While writing this post, we visited some online investor communities and found that HOMERIZ has been widely covered by many independent analysts, as it aligns with US beneficiary theme. However, we feel reluctant to give too much credit for good business performance that is backed by external factors like foreign currency exchange rates. Therefore, in this Business Analysis post of HOMERIZ, we use a different approach by naming out The Usual Suspects as main factors to consider when analyzing HOMERIZ.
But first, let us present the business of HOMERIZ. Founded in 1997, HOMERIZ is an integrated designer, manufacturer and exporter of a complete range of upholstered home furniture, comprising leather and fabric-based sofas, dining chairs and bed frames. The upholstered home furniture have various ranges which are mainly focused on “medium to high end range”. The company currently exports its products to more than 50 countries mostly in Asia and Europe.
Taken from HOMERIZ FY16 Annual Report
The Group primarily undertakes Original Design Manufacturing (ODM) and Original Equipment Manufacturing (“OEM”) activities; where ODM contributed around 80% of the group revenue and OEM contributed the remaining. ODM creates new product designs and specifications based on the product idea brief provided by the client (therefore comes with better margin), while OEM manufacture products based on the product design and specifications provided by their client.
Homeritz has also created its own brand of lifestyle furniture series under “Eritz”.
Going forward, the Group aims to keep its customer base diversified with a plan to put greater emphasis on the South America market in FY17.
The Group is also on track expanding its production capacity. Currently, the Group has four existing production lines and the fifth factory is expected to operate in 2Q17, which will expand HOMERIZ capacity by 15%. The Group has also bought 10 acres of land within Bukit Bakri Industrial Park at Muar in 2015, which shows its determination for future expansion, particularly in consolidating in operations to improve efficiency and cost savings.
However, an increase in production capacity would not necessarily result in a proportional increase in revenue as demand is equally important in the formula. The increase in supply without demand would result in price competition and margin compression.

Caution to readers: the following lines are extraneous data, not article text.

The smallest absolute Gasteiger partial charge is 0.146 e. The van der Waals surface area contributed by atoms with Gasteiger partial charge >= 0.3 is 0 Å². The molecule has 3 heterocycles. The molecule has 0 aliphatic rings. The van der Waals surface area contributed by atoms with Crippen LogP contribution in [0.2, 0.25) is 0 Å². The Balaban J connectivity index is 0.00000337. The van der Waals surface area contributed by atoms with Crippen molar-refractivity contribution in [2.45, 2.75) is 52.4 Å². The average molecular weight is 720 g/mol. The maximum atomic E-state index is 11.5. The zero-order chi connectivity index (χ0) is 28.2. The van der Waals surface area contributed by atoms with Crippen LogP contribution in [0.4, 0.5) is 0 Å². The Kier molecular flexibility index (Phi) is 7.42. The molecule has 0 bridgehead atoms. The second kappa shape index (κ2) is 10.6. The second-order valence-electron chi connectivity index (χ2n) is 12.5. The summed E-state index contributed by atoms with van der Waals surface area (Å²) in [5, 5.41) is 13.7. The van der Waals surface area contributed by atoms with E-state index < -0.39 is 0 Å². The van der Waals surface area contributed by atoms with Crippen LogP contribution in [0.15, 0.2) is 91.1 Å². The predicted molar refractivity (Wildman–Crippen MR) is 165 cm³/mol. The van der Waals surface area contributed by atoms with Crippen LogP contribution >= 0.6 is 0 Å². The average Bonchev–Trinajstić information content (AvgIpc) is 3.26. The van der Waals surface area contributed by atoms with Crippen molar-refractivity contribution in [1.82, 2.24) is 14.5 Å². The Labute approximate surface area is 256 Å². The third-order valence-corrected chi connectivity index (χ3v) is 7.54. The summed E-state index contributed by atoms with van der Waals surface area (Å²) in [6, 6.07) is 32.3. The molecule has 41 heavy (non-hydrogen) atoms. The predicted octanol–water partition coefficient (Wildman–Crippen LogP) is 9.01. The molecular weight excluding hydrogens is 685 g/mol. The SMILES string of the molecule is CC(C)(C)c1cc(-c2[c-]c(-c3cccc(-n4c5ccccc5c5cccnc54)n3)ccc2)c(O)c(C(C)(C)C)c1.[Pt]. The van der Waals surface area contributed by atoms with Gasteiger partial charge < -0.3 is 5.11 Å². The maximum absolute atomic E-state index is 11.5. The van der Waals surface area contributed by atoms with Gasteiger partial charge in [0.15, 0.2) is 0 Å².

To our satisfaction, the Group plan to stick to its core business, with more efforts to develop new designs and focus more on manufacturing made-to-order niche products, which will improve the Group profit margin.
The Usual Suspects
Even though HOMERIZ is largely involved in ODM, which allows it to create more values and lead to better margin, we still think the business does not have economic moat. We are not belittling the industry, and to be fair to HOMERIZ, its simplistic, space saving and contemporary furniture designs made it stands out amongst its competitors, and won several awards including Malaysian Furniture Leasdership Award and Enterprise 50 Annual Award Programme 2008 & 2009. However, there are simply too many competitors in the industry. The good design in furniture may give HOMERIZ the upper hand in pricing (which we believe HOMERIZ has achieved in a certain level), but it has no ability to lock their customers.
For the likes of HOMERIZ, simple business without economy moat or growth catalysts, they are usually less immune to external factors and more cyclical in nature. Therefore, it is important to know the few external factors affecting furniture exporters like HOMERIZ, also known as The Usual Suspects in this post.
# Usual Suspect 1: FOREX
You must have read this somewhere. 99% of HOMERIZ revenue is denominated in USD, while 40% of production cost is paid in USD. In other words, HOMERIZ is totally a USD beneficiaries. The recent surge in USD has gathered trading interest to obvious USD beneficiaries like HOMERIZ, but the other side of the coin is that reversal in USD can create the opposite effect. And God forbid, even if MYR continues to weaken against USD, there will only be limited advantage for a company who benefits solely on currency translation, as competitions will come in and equilibrate the situation. All in all, our focus should be, what would HOMERIZ results have been if there wasn’t a surge in USD against MYR since 2014? (In case you wonder, yes we do have an answer for this, but we will save it for next post in Financial Analysis).
In regards to Bank Negara Malaysia measure that requires exporters to convert at least 75% of their proceeds into MYR, HOMERIZ founder and managing director Chua Fen Fatt said it will have a minimal impact on company. We agree on this point because exporters can hedge their positions with financial instruments as it has always been practiced by HOMERIZ.
Presented earlier, HOMERIZ is less impacted by geographic factor as the Group has been exporting to over 50 countries despite 99% of the revenue received is in USD.
# Usual Suspect 2: RAW MATERIAL
In the wide range of products manufactured by HOMERIZ, the signature material is cow leather. Furnitures with cow leather requires skilled works and higher capital, therefore providing competitive advantage to HOMERIZ. Leather accounts for 40% of total production cost of HOMERIZ. As mentioned earlier, 40% of HOMERIZ production cost is in USD, we believe it is mostly referring to the cost of purchase of leather material. Thus, let’s study the main raw material of HOMERIZ, cow leather.